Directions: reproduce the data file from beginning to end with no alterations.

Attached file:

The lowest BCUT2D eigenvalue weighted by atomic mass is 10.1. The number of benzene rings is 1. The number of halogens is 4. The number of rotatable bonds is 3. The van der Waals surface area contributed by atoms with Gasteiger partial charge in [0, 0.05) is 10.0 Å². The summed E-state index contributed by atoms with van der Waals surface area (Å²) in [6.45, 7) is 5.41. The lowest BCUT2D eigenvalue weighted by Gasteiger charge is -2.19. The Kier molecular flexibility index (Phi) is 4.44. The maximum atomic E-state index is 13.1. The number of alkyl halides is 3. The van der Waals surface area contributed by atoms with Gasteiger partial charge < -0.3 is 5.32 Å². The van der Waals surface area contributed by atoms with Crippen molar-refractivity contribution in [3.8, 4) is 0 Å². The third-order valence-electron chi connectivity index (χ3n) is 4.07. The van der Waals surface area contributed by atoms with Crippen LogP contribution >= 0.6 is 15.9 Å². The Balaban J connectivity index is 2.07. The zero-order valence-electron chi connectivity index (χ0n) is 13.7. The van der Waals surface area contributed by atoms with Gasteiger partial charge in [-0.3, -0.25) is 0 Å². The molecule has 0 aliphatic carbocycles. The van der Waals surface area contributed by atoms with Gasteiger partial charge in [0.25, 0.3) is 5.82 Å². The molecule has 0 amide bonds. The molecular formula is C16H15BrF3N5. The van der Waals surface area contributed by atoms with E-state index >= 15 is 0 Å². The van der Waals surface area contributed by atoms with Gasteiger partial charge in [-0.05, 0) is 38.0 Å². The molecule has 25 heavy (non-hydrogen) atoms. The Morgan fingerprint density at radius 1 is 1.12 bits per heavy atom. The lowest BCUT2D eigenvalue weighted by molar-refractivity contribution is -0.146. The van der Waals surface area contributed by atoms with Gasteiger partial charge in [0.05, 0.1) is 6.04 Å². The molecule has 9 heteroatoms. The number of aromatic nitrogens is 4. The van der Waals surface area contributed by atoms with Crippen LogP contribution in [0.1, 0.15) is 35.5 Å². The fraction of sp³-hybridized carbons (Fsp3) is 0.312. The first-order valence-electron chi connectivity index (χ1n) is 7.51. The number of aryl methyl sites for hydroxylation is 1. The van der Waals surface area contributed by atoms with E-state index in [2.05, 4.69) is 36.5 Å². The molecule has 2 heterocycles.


The lowest BCUT2D eigenvalue weighted by atomic mass is 10.1. The number of benzene rings is 1. The number of halogens is 4. The number of rotatable bonds is 3. The van der Waals surface area contributed by atoms with Gasteiger partial charge in [0, 0.05) is 10.0 Å². The summed E-state index contributed by atoms with van der Waals surface area (Å²) in [6.45, 7) is 5.41. The lowest BCUT2D eigenvalue weighted by Gasteiger charge is -2.19. The Kier molecular flexibility index (Phi) is 4.44. The maximum atomic E-state index is 13.1. The number of alkyl halides is 3. The van der Waals surface area contributed by atoms with Gasteiger partial charge < -0.3 is 5.32 Å². The van der Waals surface area contributed by atoms with Crippen molar-refractivity contribution in [3.8, 4) is 0 Å². The third-order valence-electron chi connectivity index (χ3n) is 4.07. The van der Waals surface area contributed by atoms with Crippen LogP contribution >= 0.6 is 15.9 Å². The Balaban J connectivity index is 2.07. The zero-order valence-electron chi connectivity index (χ0n) is 13.7. The van der Waals surface area contributed by atoms with Gasteiger partial charge in [-0.3, -0.25) is 0 Å². The molecule has 0 aliphatic carbocycles. The van der Waals surface area contributed by atoms with Gasteiger partial charge in [0.25, 0.3) is 5.82 Å². The molecule has 0 amide bonds. The molecular formula is C16H15BrF3N5. The van der Waals surface area contributed by atoms with E-state index >= 15 is 0 Å². The van der Waals surface area contributed by atoms with Gasteiger partial charge in [-0.05, 0) is 38.0 Å². The molecule has 25 heavy (non-hydrogen) atoms. The Morgan fingerprint density at radius 1 is 1.12 bits per heavy atom. The lowest BCUT2D eigenvalue weighted by molar-refractivity contribution is -0.146. The van der Waals surface area contributed by atoms with Gasteiger partial charge in [0.05, 0.1) is 6.04 Å². The molecule has 9 heteroatoms. The number of aromatic nitrogens is 4. The van der Waals surface area contributed by atoms with Crippen LogP contribution in [0.1, 0.15) is 35.5 Å². The fraction of sp³-hybridized carbons (Fsp3) is 0.312. The first-order valence-electron chi connectivity index (χ1n) is 7.51. The number of aryl methyl sites for hydroxylation is 1. The van der Waals surface area contributed by atoms with E-state index in [2.05, 4.69) is 36.5 Å². The molecule has 2 heterocycles.